While fashion designers today reach the heights of celebrity status, the roots of the phenomenon lie in fin de siècle intellectual salons in Paris, where fashion first became an autonomous discourse and a vehicle of contemporaneity. As popular haunts for bohemia and artists alike, literary salons favoured the cult of personality and, along with parties, performances and gallery openings provided artists with the opportunity to socialise with peers and potential buyers. This new necessity also reflected a shift in the production and dissemination of art. Its creators were increasingly forced to embrace democratisation and to negotiate their position within mass culture.
In November this year Louis Vuitton raised an epic suitcase-shaped pavilion in Moscow’s Red Square to celebrate and promote the history of the brand. The project was ambitious, but ultimately controversial and arguably an unsuccessful one since after just ten days the brand was ordered to dismantle the structure by local officials due to its size and positioning in the square.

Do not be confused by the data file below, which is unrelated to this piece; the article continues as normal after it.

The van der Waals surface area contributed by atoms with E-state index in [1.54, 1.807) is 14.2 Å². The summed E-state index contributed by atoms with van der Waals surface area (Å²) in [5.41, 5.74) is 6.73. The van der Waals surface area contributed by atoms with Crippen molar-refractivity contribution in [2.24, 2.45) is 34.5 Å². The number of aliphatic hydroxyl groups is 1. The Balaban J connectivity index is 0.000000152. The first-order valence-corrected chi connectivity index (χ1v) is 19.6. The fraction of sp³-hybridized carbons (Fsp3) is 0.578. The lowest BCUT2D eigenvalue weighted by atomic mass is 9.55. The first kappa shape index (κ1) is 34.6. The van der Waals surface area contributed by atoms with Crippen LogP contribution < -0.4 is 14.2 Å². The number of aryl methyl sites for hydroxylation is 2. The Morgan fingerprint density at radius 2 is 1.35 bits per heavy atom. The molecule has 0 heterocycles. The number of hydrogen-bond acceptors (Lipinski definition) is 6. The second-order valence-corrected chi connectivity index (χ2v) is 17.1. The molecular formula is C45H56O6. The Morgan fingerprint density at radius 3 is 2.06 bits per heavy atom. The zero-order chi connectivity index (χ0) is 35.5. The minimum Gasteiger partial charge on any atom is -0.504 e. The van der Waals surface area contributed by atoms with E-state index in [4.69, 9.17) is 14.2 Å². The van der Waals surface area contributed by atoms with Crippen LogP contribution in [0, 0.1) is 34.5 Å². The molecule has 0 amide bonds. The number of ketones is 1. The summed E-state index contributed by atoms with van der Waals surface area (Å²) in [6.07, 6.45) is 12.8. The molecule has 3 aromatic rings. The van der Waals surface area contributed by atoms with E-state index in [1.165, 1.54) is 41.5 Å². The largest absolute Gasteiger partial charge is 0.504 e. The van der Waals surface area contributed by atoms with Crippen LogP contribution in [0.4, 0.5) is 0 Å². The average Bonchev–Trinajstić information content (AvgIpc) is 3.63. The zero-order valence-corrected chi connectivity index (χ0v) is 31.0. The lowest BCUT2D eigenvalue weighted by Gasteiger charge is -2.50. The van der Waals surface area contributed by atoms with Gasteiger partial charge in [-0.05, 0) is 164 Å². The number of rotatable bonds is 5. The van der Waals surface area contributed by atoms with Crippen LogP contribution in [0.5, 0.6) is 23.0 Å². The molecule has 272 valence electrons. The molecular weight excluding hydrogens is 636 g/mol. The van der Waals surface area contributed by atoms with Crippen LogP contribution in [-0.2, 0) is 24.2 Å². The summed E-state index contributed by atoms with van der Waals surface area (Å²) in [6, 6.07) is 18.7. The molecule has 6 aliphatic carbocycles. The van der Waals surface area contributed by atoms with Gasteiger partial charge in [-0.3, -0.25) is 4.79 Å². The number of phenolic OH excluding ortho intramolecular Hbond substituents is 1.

The power of fashion as a purveyor of possible selves has long been documented and discussed in fashion literature from a plethora of vantage points. Yet with the fashion weeks in full steam around us, I couldn’t help but contemplate this phenomenon; fashion savants in all their glory vying for uniqueness whilst simultaneously maintaining a firm identity as ‘one of the gang’.